Germany has floated the idea of a "temporary Grexit" for Greece, as an alternative plan in the case of a failure to reach an agreement with Athens on the reform conditions for a third bailout, Vice Chancellor Sigmar Gabriel told the press on Sunday.
German daily Frankfurter Allgemeine Zeitung reported on Saturday, ahead of the Eurogroup meeting and Eurosummit of leaders on Sunday, that Finance Minister Wolfgang Schaueble has circulated a position paper at the Eurogroup meeting, which outlined a 'Grexit' of at least five years from the common currency, after which Greece might return to the euro system.
Schaueble’s paper argued that the Greek proposals lacked significant reforms and were not sufficient to start negotiations on a third bailout.
“As debt sustainability and a credible implementation perspective cannot be ensured upfront, Greece should be offered swift negotiations on a time-out from the eurozone, with possible debt restructuring, if necessary, in a Paris Club - like format over at least the next 5 years,” the German position paper argued.
“The time-out solution should be accompanied by supporting Greece as an EU member and the Greek people with growth enhancing, humanitarian and technical assistance over the next years,” it said.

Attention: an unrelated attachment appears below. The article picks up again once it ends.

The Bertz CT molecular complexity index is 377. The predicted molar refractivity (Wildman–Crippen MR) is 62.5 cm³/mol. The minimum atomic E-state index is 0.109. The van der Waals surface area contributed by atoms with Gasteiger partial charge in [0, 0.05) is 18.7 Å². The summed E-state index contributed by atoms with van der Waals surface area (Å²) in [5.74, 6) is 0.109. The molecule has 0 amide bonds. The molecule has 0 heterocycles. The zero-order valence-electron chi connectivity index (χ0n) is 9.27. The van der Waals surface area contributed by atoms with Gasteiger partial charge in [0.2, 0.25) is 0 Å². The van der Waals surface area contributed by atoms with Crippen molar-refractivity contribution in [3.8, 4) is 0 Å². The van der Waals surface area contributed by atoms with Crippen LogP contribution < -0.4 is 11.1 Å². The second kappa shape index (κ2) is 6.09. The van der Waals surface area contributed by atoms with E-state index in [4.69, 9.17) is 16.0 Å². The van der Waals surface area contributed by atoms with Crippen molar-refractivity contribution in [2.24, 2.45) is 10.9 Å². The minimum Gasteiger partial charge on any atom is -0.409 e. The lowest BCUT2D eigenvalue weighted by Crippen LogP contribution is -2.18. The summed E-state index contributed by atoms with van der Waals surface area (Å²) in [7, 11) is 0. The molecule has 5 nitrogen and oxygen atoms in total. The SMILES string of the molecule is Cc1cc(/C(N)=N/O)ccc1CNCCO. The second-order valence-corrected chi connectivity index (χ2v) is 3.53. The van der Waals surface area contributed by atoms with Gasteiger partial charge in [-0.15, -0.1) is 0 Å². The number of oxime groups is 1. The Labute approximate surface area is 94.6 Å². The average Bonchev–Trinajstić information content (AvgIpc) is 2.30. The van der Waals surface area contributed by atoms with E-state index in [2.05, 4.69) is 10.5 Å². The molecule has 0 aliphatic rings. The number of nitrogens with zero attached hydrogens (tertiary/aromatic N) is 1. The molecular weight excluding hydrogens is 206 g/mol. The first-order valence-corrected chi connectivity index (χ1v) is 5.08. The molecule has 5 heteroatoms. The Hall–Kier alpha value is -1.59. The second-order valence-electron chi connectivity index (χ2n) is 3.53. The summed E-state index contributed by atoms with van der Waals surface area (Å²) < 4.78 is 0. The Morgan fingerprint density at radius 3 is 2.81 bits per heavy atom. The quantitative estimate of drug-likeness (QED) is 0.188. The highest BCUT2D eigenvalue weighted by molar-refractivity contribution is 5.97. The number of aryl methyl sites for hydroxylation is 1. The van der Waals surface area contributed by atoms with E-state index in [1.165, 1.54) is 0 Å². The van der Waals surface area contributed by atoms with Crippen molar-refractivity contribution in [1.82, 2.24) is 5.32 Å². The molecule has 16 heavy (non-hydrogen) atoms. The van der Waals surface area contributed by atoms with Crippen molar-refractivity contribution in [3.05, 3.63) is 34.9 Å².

The position paper offered another option, in which Greece would remain within the euro system. Under this plan, Athens would improve its proposals quickly and transfer assets worth 50 billion euros ($56 billion) to a fund in order to pay down its debt.
There has been no response, official or unofficial, from Greece to the Schauble proposals. The Eurogroup meeting will see heavy debate on Sunday over the new bailout for Greece.
Luxembourg: Germany risks profound conflict with France
Germany's push for a 'Grexit' could plunge it into a "profound conflict with France," Luxembourg's Foreign Minister Jean Asselborn told German newspaper Suddeutsche Zeitung on Sunday.
Asselborn made the comments after the German finance ministry proposed that Greece take a five-year 'Grexit' from the euro system.
"It would be fatal for Germany's reputation in the EU and in the world if Berlin does not now seize the chance that there is with the Greek reform offers," he said.
A conflict between Germany and France "would be a catastrophe for Europe," Asselborn said.
The Eurogroup is meeting on Sunday to come to a decision on whether to restart a Greek bailout.
Greece has made an offer for a €53.5 billion ($59 billion) three-year bailout, promising to make a number of economic reforms demanded by creditors.
Should an agreement not be reached on Sunday, Greek banks will be unable to open next week, and the country could be forced to leave the euro system.